Location: Assiniboine Park, north of walking bridge
Medium: Stainless steel
Gordon Reeve responded to a national Call to Artists for a site-responsive artwork for Assiniboine Park. His proposal was selected from a shortlist of five that included artists from Ontario, Manitoba and Quebec. One of Winnipeg’s largest and most loved city parks, Assiniboine Park celebrated its one-hundredth anniversary in 2005. Although designed in the English Landscape Style the Park is firmly rooted in the Prairie landscape. Assiniboine Park is a vital gathering place, and the artwork is located in an important transition area. Artists were asked to consider, among other things, the natural landscape, the history of the area and public access to the work.
Agassiz Ice recalls glacial Lake Agassiz that in prehistoric times covered most of the province of Manitoba. Gordon Reeve has created three large sculptures in stainless steel that evoke icebergs. The smallest of the three was specifically created to be used as a resting spot, low enough for seating. The two larger pieces are placed close together but wide enough apart for people to walk in between, creating an interesting tension in an otherwise wide-open green space. The stainless steel reflects light and the surrounding landscape and so the surface changes continually as the sun appears and disappears and the seasons cycle through summer to spring.
“The sculpture is more than the three monumental steel objects on a concrete pad. Rather Agassiz includes the entire site, an open grassy promontory overlooking a bend in the Assiniboine River as an integral part of the sculpture. Without this site this sculpture would not exist. The steel elements, of sufficient scale to be seen from several hundred metres distance, are situated between two existing paths. Connected to these and integrated seamlessly into the park system will be secondary paths leading to and through the sculpture.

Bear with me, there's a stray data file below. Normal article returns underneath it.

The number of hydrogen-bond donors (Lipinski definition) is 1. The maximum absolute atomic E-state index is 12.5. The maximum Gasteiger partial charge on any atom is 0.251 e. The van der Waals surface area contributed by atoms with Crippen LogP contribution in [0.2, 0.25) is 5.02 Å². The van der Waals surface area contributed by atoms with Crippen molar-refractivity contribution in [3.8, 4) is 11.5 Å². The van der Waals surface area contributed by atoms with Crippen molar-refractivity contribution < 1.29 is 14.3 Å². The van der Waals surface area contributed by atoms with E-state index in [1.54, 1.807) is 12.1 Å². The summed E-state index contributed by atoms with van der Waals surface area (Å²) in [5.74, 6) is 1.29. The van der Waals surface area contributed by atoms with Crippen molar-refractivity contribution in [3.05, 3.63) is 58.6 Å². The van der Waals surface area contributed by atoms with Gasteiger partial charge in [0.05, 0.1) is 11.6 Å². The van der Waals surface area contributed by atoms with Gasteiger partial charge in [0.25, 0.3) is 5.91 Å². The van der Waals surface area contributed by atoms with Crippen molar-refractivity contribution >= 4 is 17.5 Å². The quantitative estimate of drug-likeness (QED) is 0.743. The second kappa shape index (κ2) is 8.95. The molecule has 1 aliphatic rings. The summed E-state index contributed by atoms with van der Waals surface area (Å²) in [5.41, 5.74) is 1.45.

The sculpture “opens” just as a film does with an establishing shot of the park with the sculpture in the distance framed by the sky, trees and a river. As the viewer approaches along a predetermined route it appears to grow in size and what appeared to be a single sculpture becomes two and then three separate forms with a passage through. The hard irregular edges isolate a rapid succession of “cinematic frames” which are experienced in varying increments of time. The initial approach takes from twelve to thirty seconds before a significant change in point of view. Another ten to twelve seconds and as the piece is revealed the viewer is able to see and feel the cool polished metal.” Gordon Reeve
Sculptor Gordon Reeve, a native of Chatham, Ontario, is a Professor at the University of Manitoba School of Art and the Chair of the Sculpture Department. He obtained his BFA from the Cranbrook Academy of Art and his MFA from the Rhode Island School of Design. His best known sculpture, Justice, (12.8 metres high, 15 metric tons) stands in front of the Provincial Court Building in Winnipeg. Professor Reeve has also written and produced 16 documentary films and won important awards at major film festivals.